So dumb. If you are going to force change on consumers they will look for alternatives such as linux and mac. Some will pay the rip off prices for MAC some will take the free and open linux and some will stay. Either way yuou are forcing them to make decission whereas previously they didnt need to. Split up yoyr market...yet another great business idea on behalf of MS.
  • tadej petric
    Not getting 8. If I can live normaly without ever having vista than its same thing with 8. Worst windows to date
  • benji720
    Or they can use Classic Shell which does the same thing and saves you $5.
  • tokencode
    Microsoft should have simply detected whether a touch device was present or not. If there is no touch device, default to a standard windows 7 style desktop interface. It's that simple, Microsoft should be following the Hippocratic oath, first do no harm.
  • visa
    tadej petricNot getting 8. If I can live normaly without ever having vista than its same thing with 8. Worst windows to dateI think Windows 8 is leaps and bounds better than Vista. I've been using it for months without issues, other than getting used to lack of a start button. I guess you don't remember all the driver and compatibility issues with Vista?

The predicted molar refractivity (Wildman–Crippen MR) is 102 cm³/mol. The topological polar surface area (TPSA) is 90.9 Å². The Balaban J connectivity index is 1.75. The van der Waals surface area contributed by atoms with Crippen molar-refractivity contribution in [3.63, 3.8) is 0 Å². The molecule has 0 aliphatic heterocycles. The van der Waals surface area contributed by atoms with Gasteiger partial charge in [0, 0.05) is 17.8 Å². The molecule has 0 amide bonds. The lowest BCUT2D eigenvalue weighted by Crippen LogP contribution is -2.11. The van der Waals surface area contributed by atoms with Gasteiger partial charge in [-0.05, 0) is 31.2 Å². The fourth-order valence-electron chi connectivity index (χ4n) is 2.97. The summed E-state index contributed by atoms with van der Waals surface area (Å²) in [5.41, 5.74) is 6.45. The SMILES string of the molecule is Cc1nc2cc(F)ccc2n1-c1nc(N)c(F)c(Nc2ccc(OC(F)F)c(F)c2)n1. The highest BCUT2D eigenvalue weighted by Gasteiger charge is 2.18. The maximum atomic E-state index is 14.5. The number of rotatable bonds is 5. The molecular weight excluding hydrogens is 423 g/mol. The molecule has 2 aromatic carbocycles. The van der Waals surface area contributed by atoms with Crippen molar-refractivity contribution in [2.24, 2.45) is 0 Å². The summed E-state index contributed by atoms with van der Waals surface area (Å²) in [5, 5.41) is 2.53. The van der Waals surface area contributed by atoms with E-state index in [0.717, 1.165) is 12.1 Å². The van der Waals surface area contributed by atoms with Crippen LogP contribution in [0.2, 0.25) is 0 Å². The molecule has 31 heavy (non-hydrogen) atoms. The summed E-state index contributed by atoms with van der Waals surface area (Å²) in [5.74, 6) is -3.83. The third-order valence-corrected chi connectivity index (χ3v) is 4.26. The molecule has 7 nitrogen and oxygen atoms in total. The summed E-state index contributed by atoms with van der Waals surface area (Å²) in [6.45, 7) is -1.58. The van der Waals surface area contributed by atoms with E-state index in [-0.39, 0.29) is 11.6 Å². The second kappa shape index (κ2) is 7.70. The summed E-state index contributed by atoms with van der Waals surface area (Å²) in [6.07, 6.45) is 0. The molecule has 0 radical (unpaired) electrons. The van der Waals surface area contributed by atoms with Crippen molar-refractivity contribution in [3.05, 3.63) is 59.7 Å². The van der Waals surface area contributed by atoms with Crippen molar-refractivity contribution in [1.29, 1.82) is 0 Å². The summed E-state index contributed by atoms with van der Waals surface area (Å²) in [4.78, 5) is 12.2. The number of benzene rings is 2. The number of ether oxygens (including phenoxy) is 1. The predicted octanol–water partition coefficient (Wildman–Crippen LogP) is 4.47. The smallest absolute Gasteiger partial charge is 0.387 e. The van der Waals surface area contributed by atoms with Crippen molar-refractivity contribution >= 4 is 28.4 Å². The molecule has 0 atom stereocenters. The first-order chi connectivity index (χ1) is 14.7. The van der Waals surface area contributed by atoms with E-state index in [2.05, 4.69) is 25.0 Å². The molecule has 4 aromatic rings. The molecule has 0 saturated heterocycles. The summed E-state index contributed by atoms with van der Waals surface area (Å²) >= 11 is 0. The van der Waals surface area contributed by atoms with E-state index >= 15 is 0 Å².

I do think it is pretty strange that they didn't even think to include an option to enable a start button though. I think most people looking in these forums can work around it without problems but it could be very difficult for the average office worker.
  • anxiousinfusion
    "Windows Blue" annual updates later this year, and could possibly place the Start button back where it belongs.

    I'm pinning quite a bit of hope on the Blue update. They need to reorganize the interface into something logical again.
  • ubercake
    If they didn't put the Metro interface in there and introduced a desktop that just let you boot to the traditional desktop and gave you a start button, on the surface it wouldn't seem like much of an upgrade.

    We'd all have even less of a reason to upgrade from 7.

    I do like the idea of the integrated environments though between the phone, tablet, PC, Console, etc... But when it comes to the nitty gritty (office documents, programming, normal copy paste operations, multiple windowed environment, etc...), everything is done in the desktop.

    From a purely entertainment standpoint (browsing web, streaming video, social networking, live tiles, online shopping, etc...), the Windows 8 metro interface is sufficient across platforms. Although, the non-metro browser interface for most of the entertainment functions is far more robust. I can't stand shopping on Amazon through the Metro Widget.
  • sot010174
    I don't get Microsoft. I'm using 8 on my X202e and It's great. But why force the Windows 8 Metro or whatever if beyond me. OK, let's fix Win8:

    1. Allow the user to select between Win 8 or Win 7 interface mode. Being that Metro is still accessible via an icon.


  • sot010174
    Windows 8 Fix:

    Allow the user to select between Windows 8 or Windows 7 interface mode. In win7 mode, allow the user to access metro as a program.